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converting csv files
Thread poster: Jennifer Barnett

Jennifer Barnett  Identity Verified
France
Local time: 00:24
Dutch to English
+ ...
Jan 16, 2016

I've a problem with a csv file.

The project came from an agency that uses a web platform for posting jobs and communicating the progress of the various stages. Rates are on the low side!

The csv could not fully be loaded into OmegaT; only the first column content appeared.
I saved a copy as xlsx which did not load at all.
I then saved a copy as html and this loaded OK, but came with a lot of extra characters that were not visible on the csv file. These were all carefully included in the translation to avoid changing the formatting, but which slowed the process down enormously. Eg.:
;;;;;;;;;;
 ;;;;;;;;;
;;;;;;;;;;
 ;;;;;;;;

and after each sentence too. In retrospect, that was probably the only important format sign

The translated file was then saved as csv and also html. The extra characters did not appear on the html file, but the table form has disappeared, leaving plain text, but laid out as the original.
After a few deadline extensions, it was finally sent off on 1 Jan and once more on 5 Jan (again expressing my worries) when the PM mailed to ask for it. Later that day I was also asked to undertake more jobs for the same client, but I declined due to the laborious work (for me) At such a low rate.

I had explained my difficulties to the PM at the outset and was just told not to change any of the formatting characters.

After a week or so, the web platform informed me that my translation had been reviewed and accepted and I was paid. Last night I received the following email.

"Dear Translator,
Due to big issues with the translated file "translation KK" that happened during the translation, we are unable to pay you for your work. The CSV file has been modified, making it unusable for the customer and obliges us to have it translated again, which is a big loss of time and money for us.
I'm sorry, "

So my first question is, what was my problem with the csv file? OmegaT is supposed to accept this kind of file.

Second question, is xlsx the way to go? I also saved the translation as xlsx and that looks the same as the original csv. file (Don't recall why I just didn't send that as well, but I was exhausted by the end). Just want to check on this before I send it as a hopeful rescue mission.

Third question, is it really so difficult for IT people to reconvert/edit out the superfluous characters, or must they also do it character by character?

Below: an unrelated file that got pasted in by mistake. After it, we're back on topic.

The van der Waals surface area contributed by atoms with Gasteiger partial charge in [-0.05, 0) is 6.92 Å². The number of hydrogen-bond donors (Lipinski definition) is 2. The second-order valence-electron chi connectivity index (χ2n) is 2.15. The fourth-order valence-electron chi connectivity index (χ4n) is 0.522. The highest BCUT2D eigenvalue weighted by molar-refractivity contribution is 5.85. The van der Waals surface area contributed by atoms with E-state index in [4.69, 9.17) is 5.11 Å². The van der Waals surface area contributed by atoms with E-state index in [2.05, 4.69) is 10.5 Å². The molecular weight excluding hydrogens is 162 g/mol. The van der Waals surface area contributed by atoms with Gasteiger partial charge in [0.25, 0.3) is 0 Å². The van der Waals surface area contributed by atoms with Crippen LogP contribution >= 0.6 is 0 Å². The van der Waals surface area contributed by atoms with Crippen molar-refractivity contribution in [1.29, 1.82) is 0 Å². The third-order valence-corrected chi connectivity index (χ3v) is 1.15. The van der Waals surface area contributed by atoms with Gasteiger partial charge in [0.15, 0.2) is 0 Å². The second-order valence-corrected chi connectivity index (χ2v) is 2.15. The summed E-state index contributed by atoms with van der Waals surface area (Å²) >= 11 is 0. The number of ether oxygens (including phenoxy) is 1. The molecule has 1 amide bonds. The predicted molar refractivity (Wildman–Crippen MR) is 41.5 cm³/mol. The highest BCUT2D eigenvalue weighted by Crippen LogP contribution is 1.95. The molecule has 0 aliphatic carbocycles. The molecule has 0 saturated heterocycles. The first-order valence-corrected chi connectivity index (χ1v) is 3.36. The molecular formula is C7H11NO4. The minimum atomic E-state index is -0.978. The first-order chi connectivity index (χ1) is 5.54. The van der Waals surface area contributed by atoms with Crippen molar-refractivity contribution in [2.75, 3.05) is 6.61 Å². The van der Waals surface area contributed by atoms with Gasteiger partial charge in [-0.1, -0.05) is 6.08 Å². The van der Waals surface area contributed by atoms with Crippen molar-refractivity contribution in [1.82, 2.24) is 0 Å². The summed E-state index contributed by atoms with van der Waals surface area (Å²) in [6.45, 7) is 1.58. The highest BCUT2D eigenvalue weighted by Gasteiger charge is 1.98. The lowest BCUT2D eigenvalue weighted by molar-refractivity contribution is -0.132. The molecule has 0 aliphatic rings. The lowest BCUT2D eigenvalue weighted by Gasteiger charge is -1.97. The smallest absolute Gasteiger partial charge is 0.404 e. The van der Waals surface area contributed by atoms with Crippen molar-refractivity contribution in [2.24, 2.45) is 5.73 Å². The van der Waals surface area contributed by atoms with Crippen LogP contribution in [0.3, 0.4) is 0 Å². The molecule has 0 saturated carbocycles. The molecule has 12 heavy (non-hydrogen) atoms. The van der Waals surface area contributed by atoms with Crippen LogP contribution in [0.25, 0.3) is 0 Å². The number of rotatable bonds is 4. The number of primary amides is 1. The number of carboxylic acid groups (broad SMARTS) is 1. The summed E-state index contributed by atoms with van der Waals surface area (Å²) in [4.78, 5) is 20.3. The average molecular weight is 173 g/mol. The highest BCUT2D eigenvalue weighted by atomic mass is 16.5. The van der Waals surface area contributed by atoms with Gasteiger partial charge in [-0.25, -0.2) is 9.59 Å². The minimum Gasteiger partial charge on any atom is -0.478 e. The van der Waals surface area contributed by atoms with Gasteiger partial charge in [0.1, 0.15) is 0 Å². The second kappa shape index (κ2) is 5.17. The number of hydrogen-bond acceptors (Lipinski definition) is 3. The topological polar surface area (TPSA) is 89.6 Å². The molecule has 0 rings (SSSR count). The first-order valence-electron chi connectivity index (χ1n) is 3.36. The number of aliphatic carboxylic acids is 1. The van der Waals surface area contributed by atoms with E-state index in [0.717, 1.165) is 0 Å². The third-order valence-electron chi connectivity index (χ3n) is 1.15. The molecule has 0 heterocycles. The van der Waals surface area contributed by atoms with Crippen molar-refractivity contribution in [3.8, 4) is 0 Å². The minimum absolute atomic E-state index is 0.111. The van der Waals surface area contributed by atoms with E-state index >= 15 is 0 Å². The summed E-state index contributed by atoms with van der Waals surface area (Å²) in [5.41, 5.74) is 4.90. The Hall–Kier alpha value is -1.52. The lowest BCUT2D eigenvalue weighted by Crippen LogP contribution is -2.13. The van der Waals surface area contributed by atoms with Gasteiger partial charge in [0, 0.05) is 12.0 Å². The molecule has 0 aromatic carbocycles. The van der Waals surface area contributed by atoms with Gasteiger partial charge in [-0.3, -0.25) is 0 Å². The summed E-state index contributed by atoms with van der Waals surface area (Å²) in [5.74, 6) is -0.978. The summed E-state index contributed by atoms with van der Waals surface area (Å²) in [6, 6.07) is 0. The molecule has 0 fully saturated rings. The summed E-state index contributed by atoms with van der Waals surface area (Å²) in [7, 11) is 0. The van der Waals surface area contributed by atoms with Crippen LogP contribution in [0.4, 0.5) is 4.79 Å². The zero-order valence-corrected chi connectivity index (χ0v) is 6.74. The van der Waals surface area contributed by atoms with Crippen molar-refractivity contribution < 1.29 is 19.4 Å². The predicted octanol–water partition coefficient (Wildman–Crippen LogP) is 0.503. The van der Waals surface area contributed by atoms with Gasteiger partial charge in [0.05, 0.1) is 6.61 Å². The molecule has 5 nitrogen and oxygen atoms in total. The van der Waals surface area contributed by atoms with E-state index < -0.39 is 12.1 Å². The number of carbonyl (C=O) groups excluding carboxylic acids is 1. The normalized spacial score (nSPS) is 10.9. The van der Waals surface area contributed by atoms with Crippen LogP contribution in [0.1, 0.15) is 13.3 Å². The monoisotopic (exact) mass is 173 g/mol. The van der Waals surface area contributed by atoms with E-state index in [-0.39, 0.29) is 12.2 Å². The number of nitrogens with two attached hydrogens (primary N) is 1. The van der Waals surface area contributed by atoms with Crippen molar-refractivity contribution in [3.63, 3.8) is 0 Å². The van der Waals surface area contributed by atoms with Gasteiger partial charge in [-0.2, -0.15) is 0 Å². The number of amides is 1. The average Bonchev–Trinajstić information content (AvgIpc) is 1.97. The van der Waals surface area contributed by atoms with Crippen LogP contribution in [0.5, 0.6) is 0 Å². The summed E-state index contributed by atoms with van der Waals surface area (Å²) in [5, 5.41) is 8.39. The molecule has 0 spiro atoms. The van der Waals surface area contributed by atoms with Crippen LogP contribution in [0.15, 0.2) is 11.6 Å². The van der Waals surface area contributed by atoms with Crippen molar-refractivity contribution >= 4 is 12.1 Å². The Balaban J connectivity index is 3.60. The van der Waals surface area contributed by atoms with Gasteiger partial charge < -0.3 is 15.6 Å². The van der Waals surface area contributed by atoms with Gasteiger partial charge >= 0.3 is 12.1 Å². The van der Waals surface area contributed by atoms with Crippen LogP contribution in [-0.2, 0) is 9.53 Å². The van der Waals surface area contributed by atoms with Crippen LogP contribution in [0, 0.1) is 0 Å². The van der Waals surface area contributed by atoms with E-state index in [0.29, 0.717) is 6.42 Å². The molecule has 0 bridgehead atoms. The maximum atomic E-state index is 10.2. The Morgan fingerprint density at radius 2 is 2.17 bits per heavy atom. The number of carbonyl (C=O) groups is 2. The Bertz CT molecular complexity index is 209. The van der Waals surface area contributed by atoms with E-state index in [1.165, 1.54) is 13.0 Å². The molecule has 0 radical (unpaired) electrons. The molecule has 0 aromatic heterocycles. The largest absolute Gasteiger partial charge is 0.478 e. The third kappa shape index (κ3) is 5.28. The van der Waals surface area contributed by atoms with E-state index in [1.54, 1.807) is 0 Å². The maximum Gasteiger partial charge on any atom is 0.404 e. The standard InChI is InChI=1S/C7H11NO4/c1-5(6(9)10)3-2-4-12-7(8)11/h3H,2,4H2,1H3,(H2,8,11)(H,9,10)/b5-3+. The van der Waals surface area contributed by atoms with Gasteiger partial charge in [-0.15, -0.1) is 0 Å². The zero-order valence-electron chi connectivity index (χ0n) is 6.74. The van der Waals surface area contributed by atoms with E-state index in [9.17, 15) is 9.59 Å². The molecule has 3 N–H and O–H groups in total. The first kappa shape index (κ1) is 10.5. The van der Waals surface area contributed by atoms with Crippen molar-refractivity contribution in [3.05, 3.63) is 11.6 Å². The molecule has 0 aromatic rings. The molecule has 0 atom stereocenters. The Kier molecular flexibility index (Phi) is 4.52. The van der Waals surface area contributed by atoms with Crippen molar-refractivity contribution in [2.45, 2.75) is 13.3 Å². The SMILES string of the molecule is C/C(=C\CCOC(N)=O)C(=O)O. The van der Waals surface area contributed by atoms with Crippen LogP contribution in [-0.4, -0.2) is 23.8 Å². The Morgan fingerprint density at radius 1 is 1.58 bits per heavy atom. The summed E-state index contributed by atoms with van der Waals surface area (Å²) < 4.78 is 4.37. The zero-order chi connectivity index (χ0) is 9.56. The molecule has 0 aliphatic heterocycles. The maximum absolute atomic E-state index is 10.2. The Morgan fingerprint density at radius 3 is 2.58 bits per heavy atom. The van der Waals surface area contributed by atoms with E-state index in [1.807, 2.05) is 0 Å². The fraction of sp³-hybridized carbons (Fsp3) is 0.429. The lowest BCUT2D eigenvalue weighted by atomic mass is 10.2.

Fourth question: is it unreasonable of me to expect that they should have contacted me immediately to sort things out - eg, requesting my TMs to facilitate the second translation?

Fifth question, is this a case of shared responsibility in that I warned of the problem at the outset and just before I carried out my translation check, I asked if all the extra ',,,,,,::::' etc were really needed in the text? Was just told not to change any format stuff; ie, it seems the PM didn't know nor asked the client.

For the time being, I certainly won't be accepting any more csv files. Sorry if this is too long ...

Any help would be greatly appreciated.

Cheers,
Jennifer


 

Susan Welsh  Identity Verified
United States
Local time: 18:24
Member (2008)
Russian to English
+ ...
Ask the Yahoo group Jan 16, 2016

https://groups.yahoo.com/neo/groups/OmegaT/conversations/messages

More people monitor that group and someone will be able to help you.


 

Didier Briel  Identity Verified
France
Local time: 00:24
Member (2007)
English to French
+ ...
Generic CSV is not a recognised format Jan 16, 2016

Jennifer Barnett wrote:

So my first question is, what was my problem with the csv file? OmegaT is supposed to accept this kind of file.

No.

OmegaT only accepts specific CSV files for localising Magento (the filter is called "Localisation CSV Magento CE").

Second question, is xlsx the way to go?

Probably, or any compatible spreadsheet format: LibreOffice/OpenOffice's .ods or Excel's XML Spreadsheet 2003.

It's hard to be sure without actually seeing the file. In doubt (with a new unfamiliar format), one should always try to do a roundtrip with the client. I.e., translate a few sentences, and then send back the partially translated file to the client, to check everything is OK.

Didier


 

Dan Lucas  Identity Verified
United Kingdom
Local time: 23:24
Member (2014)
Japanese to English
Confused Jan 16, 2016

I'm not sure exactly what your situation is. You say "the web platform informed me that my translation had been reviewed and accepted and I was paid" then you say that the client says "we are unable to pay you for your work". Were you paid, or not?
Jennifer Barnett wrote:
So my first question is, what was my problem with the csv file? OmegaT is supposed to accept this kind of file.

Very hard to say without looking at it. CSV and other text formats can cause problems, but in this case - two European languages - it shouldn't have been that complex. If the CSV is regular and valid i.e. each line contains an equal number of fields, each separated by commas, there shouldn't (in theory) have been a problem.